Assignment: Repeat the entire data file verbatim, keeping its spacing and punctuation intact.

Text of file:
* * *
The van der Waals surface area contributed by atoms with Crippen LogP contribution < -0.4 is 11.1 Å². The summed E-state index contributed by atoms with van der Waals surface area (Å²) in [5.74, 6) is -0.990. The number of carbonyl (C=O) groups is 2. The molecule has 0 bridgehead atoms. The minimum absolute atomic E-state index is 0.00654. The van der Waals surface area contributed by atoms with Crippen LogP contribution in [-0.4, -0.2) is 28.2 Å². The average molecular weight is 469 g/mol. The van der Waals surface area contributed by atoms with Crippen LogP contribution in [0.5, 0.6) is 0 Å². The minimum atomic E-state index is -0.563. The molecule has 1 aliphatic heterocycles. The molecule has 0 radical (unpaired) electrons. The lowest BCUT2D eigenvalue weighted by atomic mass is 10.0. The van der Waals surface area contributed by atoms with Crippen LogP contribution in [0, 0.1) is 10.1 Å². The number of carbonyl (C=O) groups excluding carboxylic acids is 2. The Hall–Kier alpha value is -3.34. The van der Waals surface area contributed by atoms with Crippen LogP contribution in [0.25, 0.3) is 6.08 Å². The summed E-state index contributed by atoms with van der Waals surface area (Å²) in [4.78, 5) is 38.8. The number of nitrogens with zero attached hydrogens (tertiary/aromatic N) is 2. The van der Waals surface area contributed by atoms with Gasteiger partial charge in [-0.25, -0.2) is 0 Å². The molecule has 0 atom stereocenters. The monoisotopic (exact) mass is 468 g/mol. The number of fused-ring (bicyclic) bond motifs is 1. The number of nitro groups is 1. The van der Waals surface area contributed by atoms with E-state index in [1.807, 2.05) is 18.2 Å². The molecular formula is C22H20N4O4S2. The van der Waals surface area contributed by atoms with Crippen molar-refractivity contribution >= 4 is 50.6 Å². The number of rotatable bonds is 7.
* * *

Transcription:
The van der Waals surface area contributed by atoms with Crippen LogP contribution < -0.4 is 11.1 Å². The summed E-state index contributed by atoms with van der Waals surface area (Å²) in [5.74, 6) is -0.990. The number of carbonyl (C=O) groups is 2. The molecule has 0 bridgehead atoms. The minimum absolute atomic E-state index is 0.00654. The van der Waals surface area contributed by atoms with Crippen LogP contribution in [-0.4, -0.2) is 28.2 Å². The average molecular weight is 469 g/mol. The van der Waals surface area contributed by atoms with Crippen LogP contribution in [0.5, 0.6) is 0 Å². The minimum atomic E-state index is -0.563. The molecule has 1 aliphatic heterocycles. The molecule has 0 radical (unpaired) electrons. The lowest BCUT2D eigenvalue weighted by atomic mass is 10.0. The van der Waals surface area contributed by atoms with Crippen LogP contribution in [0, 0.1) is 10.1 Å². The number of carbonyl (C=O) groups excluding carboxylic acids is 2. The Hall–Kier alpha value is -3.34. The van der Waals surface area contributed by atoms with Crippen LogP contribution in [0.25, 0.3) is 6.08 Å². The summed E-state index contributed by atoms with van der Waals surface area (Å²) in [4.78, 5) is 38.8. The number of nitrogens with zero attached hydrogens (tertiary/aromatic N) is 2. The van der Waals surface area contributed by atoms with Gasteiger partial charge in [-0.25, -0.2) is 0 Å². The molecule has 0 atom stereocenters. The monoisotopic (exact) mass is 468 g/mol. The number of fused-ring (bicyclic) bond motifs is 1. The number of nitro groups is 1. The van der Waals surface area contributed by atoms with E-state index in [1.807, 2.05) is 18.2 Å². The molecular formula is C22H20N4O4S2. The van der Waals surface area contributed by atoms with Crippen molar-refractivity contribution >= 4 is 50.6 Å². The number of rotatable bonds is 7.